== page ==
The army had previously announced “to encourage the inhabitants of eastern Rafah to move towards the expanded humanitarian zones”, specifying that “calls to temporarily move towards the humanitarian zone would be relayed by leaflets, SMS, telephone calls and messages in Arabic in the media.

The army assured that it had “expanded the humanitarian zone in al-Mawasi”, around ten kilometers from Rafah, where “field hospitals, tents and an increasing volume of food, water, medicines” are installed. and others”. “This evacuation plan aims to keep civilians away from danger,” the army spokesperson said, “our goal is to fight Hamas, not the people of Gaza. And that is why we are carrying out this evacuation specific temporary”.

Bombings on Rafah

During the night, the army bombed Rafah, killing 16 people from two families. Rescuers reported nine deaths in the Al Attar family and seven others in the Keshta family. “Yesterday at this time, we were very optimistic and we were waiting for the announcement of a ceasefire. Today, we are on edge,” a 59-year-old resident of Rafah told AFP on Sunday. years, Najat Shaat.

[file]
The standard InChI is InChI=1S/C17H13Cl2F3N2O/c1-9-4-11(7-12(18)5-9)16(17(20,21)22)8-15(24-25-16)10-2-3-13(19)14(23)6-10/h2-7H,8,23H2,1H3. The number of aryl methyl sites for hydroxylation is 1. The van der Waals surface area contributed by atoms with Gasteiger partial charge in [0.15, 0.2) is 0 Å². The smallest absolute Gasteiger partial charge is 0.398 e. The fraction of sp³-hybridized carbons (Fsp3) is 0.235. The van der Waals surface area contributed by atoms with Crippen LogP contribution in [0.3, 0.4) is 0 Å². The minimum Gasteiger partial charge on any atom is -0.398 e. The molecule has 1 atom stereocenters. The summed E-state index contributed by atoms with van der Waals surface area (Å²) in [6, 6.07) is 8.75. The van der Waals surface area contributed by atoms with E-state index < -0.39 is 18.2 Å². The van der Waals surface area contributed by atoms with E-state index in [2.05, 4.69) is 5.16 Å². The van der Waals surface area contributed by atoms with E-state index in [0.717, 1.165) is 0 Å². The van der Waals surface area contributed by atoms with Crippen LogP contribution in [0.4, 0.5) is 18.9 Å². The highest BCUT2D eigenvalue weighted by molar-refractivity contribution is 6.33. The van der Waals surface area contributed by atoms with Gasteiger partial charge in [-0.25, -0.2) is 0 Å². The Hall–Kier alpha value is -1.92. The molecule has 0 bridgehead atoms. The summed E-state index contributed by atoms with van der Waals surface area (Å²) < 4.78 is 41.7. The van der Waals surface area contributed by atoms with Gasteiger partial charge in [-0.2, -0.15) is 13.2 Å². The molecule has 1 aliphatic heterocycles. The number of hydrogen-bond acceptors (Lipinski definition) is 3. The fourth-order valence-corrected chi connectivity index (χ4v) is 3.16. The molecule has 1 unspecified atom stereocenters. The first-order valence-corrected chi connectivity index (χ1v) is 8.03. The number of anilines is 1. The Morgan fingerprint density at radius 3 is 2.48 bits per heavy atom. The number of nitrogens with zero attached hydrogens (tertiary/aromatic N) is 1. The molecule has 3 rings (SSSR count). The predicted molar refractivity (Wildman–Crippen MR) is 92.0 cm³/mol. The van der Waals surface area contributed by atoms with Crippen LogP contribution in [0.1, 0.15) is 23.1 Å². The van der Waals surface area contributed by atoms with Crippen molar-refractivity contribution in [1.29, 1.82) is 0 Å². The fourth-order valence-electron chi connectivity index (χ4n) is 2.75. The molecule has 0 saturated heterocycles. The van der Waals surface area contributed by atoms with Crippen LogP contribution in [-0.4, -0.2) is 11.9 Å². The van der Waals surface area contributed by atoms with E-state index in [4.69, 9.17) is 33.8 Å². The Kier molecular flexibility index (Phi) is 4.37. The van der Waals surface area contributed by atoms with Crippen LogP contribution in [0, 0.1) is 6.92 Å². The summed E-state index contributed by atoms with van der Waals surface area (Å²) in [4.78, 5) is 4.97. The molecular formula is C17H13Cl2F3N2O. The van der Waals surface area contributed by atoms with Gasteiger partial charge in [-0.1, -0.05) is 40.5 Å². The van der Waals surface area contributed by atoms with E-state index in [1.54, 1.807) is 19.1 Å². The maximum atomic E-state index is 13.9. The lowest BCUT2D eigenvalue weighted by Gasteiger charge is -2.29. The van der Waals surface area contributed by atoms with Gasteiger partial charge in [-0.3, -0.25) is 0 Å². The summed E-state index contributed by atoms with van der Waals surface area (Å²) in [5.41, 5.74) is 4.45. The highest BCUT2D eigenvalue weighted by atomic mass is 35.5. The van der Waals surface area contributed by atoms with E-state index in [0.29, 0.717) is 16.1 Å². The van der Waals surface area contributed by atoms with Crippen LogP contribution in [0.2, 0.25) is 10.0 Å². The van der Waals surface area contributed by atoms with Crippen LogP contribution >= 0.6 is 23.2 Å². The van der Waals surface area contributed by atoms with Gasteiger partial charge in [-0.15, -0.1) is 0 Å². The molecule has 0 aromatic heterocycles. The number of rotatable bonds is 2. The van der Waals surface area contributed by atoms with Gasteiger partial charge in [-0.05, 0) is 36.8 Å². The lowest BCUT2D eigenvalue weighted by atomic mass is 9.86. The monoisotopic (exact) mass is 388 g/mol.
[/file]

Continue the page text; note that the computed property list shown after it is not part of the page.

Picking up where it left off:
Shortly before, the Israeli army told AFP that three soldiers were killed and 12 others injured on Sunday by rockets fired by the armed wing of Hamas around Kerem Shalom, the main crossing point for humanitarian aid from Israel. towards the Gaza Strip. The Ezzedine al-Qassam brigades claimed responsibility for the fire, which led Israel to close the crossing used to deliver aid to Gaza.

The Israeli army reported Monday morning on the social network X that it had intercepted an “enemy drone flying towards Israel.” The war broke out on October 7 when Hamas commandos infiltrated from Gaza launched an attack in southern Israel, which resulted in the deaths of more than 1,170 people, mainly civilians, according to an AFP report established in from official Israeli data. During the attack, more than 250 people were kidnapped and 128 remain captive in Gaza, 35 of whom died, according to the army.

The Israeli offensive launched in the Gaza Strip in retaliation has so far left 34,683 dead, according to Hamas. Israel has vowed to annihilate the Islamist movement, in power in Gaza since 2007, which it considers a terrorist organization along with the United States and the European Union.

“Getting the talks back on track”